For the foreseeable future, most of the shops will be closed so, with shoppers having little option other than to buy from the comfort of their sofas, what should you consider if you are going to trade online?
- Are you selling to business users or consumers?
You need to consider if the customer for your goods or services is using them for a personal or business need. A consumer is defined as an individual acting for purposes that are wholly or mainly outside of that individual’s trade, business, craft or profession. This is critical because there is a raft of legislation in place to protect consumers against business sellers, whereas if you are trading with a business user, there is a lot more scope for you to protect yourself by limiting and excluding clauses.
In addition, consumers will usually have a 14 day right of cancellation, which means you will need to have systems and procedures in place to comply with the legal requirements e.g. dealing with returns.
- Are you selling Goods or Services?
Again, this sounds like an easy question, however there is specific legislation applying to the nature of what you are selling. For example, if your customer has to pay a fee to access material on your website, is that goods or services?
Legislation includes provisions dealing with what information must be provided in advance to your customer, quality standards to which your goods and or services must comply and options with regard to cancellation partway through any contract.
- Who pays for delivery?
And I don’t just mean this in the sense of paying for the courier or postage costs. We have all seen the example of a frustrated delivery driver throwing parcels over a gateway or fence where there is no answer at the door. If the goods are damaged has your business taken into account the costs of replacement goods in its profit forecast? Will you have any rights against the courier and how can you prove where the fault lies?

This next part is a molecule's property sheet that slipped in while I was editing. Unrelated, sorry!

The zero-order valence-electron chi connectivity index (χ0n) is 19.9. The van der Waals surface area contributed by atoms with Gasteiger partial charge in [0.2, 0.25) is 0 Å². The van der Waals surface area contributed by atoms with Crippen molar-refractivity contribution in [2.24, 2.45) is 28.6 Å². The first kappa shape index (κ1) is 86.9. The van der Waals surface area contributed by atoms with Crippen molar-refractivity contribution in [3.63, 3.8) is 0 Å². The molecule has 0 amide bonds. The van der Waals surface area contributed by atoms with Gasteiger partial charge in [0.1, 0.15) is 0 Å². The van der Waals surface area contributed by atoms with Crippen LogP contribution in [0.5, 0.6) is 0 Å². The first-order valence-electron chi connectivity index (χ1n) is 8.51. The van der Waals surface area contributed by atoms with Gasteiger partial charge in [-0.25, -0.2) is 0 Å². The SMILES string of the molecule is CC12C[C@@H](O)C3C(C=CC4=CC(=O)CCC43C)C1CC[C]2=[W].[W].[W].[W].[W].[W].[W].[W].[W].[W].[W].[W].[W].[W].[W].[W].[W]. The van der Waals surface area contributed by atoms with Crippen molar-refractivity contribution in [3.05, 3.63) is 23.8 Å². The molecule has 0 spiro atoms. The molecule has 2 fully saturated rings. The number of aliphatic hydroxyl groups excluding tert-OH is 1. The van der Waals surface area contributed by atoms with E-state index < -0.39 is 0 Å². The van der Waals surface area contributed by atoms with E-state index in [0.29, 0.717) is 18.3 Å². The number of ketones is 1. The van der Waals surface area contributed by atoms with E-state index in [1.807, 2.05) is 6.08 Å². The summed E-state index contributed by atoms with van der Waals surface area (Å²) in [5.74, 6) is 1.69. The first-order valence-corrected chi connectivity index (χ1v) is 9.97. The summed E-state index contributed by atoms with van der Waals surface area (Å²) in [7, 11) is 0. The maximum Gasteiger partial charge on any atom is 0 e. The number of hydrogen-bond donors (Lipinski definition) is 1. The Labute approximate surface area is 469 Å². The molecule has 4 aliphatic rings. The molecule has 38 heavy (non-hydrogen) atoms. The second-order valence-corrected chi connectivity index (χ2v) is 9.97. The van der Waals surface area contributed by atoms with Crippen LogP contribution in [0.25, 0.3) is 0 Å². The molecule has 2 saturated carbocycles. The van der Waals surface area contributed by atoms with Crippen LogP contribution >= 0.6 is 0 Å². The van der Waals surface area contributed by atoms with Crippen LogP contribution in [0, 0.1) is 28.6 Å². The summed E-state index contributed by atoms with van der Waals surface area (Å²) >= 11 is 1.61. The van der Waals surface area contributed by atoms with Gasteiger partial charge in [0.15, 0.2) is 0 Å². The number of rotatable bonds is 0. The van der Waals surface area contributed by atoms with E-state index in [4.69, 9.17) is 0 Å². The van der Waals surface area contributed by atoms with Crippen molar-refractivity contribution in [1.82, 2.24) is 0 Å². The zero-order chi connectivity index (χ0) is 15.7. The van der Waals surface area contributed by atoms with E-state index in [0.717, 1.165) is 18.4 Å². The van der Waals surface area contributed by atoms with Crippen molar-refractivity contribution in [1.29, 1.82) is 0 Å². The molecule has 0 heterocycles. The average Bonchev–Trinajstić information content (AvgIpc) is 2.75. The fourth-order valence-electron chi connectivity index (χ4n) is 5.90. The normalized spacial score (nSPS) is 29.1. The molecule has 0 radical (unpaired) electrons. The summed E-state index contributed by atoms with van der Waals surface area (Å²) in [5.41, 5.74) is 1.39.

- “Return Offenders”
Some shoppers will try to replicate the High Street experience by ordering multiple goods online, for example if they are not sure of the correct size, or to replicate the changing room experience “try before you buy”. These consumers are taking advantage of the 14 day cooling off period (there are only limited specific exclusions where consumers don’t have this right) and it’s a common problem for online sellers.
It is possible to provide that the customer has to pay the cost of returning goods, however is this enough of a dis-incentive? The seller still needs to have systems in place to deal with returned goods. What if those goods have clearly been used (the dress worn for Saturday night and returned on Monday)? To protect against this type of loss the seller needs to be very clear about making deductions from customer’s refunds where goods are not in a re-sellable condition.
- Possession is 9/10ths of the law
It may be an old adage, however it’s still pertinent in modern day trading. For any seller of goods or services, the best protection is to be paid in advance.
Since the introduction of the Consumer Credit Act 1974, a consumer who spends between £100 and £30,000 on items on their credit card, can hold the credit provider equally responsible if things go wrong. This is why there seems to be less fear around about paying for items that the buyer has no tangible evidence of. Beware, however that if there is a third party involved between the seller and the credit card (for example a payment processor such as Paypal) then these rights are lost.